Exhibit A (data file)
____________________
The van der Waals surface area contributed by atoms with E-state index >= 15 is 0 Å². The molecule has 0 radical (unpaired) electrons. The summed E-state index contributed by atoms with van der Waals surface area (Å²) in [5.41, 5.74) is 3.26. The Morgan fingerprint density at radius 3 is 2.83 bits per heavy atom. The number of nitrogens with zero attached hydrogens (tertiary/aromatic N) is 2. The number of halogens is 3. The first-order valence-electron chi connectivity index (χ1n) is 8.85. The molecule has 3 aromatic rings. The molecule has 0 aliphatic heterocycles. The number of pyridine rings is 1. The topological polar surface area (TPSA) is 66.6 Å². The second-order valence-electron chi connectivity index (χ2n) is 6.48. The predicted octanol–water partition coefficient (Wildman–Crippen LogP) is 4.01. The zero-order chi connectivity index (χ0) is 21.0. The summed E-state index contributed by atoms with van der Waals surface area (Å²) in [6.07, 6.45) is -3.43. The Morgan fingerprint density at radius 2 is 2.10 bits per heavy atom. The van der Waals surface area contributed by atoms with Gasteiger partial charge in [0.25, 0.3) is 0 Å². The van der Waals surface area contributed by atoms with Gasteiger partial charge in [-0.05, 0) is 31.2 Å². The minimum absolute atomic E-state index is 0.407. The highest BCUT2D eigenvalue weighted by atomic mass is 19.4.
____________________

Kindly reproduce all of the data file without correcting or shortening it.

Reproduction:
The van der Waals surface area contributed by atoms with E-state index >= 15 is 0 Å². The molecule has 0 radical (unpaired) electrons. The summed E-state index contributed by atoms with van der Waals surface area (Å²) in [5.41, 5.74) is 3.26. The Morgan fingerprint density at radius 3 is 2.83 bits per heavy atom. The number of nitrogens with zero attached hydrogens (tertiary/aromatic N) is 2. The number of halogens is 3. The first-order valence-electron chi connectivity index (χ1n) is 8.85. The molecule has 3 aromatic rings. The molecule has 0 aliphatic heterocycles. The number of pyridine rings is 1. The topological polar surface area (TPSA) is 66.6 Å². The second-order valence-electron chi connectivity index (χ2n) is 6.48. The predicted octanol–water partition coefficient (Wildman–Crippen LogP) is 4.01. The zero-order chi connectivity index (χ0) is 21.0. The summed E-state index contributed by atoms with van der Waals surface area (Å²) in [6.07, 6.45) is -3.43. The Morgan fingerprint density at radius 2 is 2.10 bits per heavy atom. The van der Waals surface area contributed by atoms with Gasteiger partial charge in [0.25, 0.3) is 0 Å². The van der Waals surface area contributed by atoms with Gasteiger partial charge in [-0.05, 0) is 31.2 Å². The minimum absolute atomic E-state index is 0.407. The highest BCUT2D eigenvalue weighted by atomic mass is 19.4.